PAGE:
It was in the next few years, just before the Emergency cast its shadow across India, that Vijayan wrote some of his strongest, most scathing work. He was by then a disillusioned man: his faith in communism as an ideal had been shaken, his faith in humanity was steadily eroding. He didn’t believe in civilization any more, or in revolution: these concepts and ideals had failed too many, too often. Dharmapuranam , translated as The Saga of Dharmapuri emerged from this period, a time when modern India appeared to have betrayed its idea of itself. It opens with a meditation on the Presidential bowels, with the ministers and the subjects of Dharmapuri engrossed in contemplation of the products thereof. They discuss the Presidential shit; they reflect on the meaning of its form; and finally, the more assiduous of the courtiers eat shit. And that was for openers; The Saga of Dharmapuri is a satire so biting that Jonathan Swift would have been proud to have been its author.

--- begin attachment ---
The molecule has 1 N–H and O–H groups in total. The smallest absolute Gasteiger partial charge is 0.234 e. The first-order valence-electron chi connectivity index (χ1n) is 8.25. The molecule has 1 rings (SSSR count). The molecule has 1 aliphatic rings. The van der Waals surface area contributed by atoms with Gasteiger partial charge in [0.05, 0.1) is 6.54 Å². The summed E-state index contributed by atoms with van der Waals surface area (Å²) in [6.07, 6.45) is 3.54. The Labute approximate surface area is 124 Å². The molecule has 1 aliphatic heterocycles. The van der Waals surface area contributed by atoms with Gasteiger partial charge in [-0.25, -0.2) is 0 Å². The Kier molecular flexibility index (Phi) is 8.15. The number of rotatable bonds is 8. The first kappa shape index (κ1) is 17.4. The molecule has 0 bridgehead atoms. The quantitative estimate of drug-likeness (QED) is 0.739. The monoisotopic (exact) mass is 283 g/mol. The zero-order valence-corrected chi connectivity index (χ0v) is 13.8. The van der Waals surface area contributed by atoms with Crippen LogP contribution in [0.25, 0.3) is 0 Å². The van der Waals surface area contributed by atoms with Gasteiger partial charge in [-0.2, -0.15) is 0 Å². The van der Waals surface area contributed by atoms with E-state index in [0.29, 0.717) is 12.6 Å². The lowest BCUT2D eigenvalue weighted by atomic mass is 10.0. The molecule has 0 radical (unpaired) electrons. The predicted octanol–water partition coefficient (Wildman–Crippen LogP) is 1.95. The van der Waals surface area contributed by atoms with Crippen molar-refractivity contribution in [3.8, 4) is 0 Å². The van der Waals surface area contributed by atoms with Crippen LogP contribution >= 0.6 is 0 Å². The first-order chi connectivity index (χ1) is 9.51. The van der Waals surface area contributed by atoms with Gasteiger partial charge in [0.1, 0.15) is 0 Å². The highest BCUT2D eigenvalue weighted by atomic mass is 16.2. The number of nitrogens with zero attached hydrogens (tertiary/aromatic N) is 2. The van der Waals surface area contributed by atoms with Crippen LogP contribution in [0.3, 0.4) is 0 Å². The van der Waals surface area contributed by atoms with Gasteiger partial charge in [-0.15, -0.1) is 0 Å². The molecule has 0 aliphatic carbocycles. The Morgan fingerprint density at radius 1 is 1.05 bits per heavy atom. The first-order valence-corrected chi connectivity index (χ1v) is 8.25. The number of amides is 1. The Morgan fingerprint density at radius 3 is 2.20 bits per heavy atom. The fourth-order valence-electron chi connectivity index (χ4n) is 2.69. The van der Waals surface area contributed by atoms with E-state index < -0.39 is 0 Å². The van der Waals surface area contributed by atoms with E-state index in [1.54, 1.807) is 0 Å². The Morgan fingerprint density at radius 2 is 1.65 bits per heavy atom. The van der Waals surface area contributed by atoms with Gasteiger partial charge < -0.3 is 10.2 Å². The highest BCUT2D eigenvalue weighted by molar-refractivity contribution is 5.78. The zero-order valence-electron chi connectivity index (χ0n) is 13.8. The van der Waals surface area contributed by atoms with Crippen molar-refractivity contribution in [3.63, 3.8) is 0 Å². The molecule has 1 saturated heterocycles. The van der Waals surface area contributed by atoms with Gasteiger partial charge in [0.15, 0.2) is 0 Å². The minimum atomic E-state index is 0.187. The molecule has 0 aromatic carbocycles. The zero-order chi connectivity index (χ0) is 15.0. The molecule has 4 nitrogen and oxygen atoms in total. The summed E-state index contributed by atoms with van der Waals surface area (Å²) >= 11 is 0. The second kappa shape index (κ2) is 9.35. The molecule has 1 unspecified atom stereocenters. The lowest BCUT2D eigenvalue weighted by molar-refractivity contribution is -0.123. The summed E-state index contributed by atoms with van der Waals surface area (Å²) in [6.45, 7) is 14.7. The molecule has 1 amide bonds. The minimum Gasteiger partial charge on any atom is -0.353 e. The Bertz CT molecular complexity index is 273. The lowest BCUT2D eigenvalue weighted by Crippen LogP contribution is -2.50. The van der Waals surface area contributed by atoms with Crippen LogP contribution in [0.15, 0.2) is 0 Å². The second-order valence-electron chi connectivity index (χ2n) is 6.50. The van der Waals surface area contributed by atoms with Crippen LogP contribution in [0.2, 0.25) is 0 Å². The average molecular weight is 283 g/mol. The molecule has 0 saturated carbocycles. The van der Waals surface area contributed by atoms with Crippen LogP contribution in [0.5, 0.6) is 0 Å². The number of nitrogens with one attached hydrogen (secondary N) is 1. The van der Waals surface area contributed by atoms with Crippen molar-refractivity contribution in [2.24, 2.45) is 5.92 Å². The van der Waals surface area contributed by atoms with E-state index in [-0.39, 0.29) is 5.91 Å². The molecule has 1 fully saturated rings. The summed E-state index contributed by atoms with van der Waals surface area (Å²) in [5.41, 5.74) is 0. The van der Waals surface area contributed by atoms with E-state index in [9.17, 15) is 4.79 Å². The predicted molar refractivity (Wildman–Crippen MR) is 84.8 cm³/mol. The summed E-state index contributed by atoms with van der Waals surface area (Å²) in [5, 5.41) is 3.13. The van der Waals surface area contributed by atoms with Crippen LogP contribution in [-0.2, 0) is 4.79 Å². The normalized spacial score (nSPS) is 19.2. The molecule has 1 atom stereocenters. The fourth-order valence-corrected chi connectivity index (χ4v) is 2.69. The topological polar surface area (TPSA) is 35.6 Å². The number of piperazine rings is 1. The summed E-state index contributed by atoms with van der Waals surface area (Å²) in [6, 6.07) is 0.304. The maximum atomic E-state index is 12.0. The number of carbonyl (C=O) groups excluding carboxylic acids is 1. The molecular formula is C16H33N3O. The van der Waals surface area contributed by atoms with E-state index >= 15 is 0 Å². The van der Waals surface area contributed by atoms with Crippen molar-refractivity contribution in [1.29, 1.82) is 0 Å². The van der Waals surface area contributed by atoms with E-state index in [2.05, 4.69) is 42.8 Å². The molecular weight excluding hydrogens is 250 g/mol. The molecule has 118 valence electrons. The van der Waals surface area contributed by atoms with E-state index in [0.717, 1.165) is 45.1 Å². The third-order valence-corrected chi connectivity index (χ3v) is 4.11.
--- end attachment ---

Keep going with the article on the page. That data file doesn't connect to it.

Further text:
Dharmapuri was to begin serialization in early 1975—in June, the Emergency was imposed, and the book “went into hiding”, to use Vijayan’s phrase. He rewrote some parts, intensifying the satire here, toning it down there, and it was eventually serialized again in 1977. But it was only published in 1985 in book form; as with Khasak , Vijayan was writing well ahead of his time.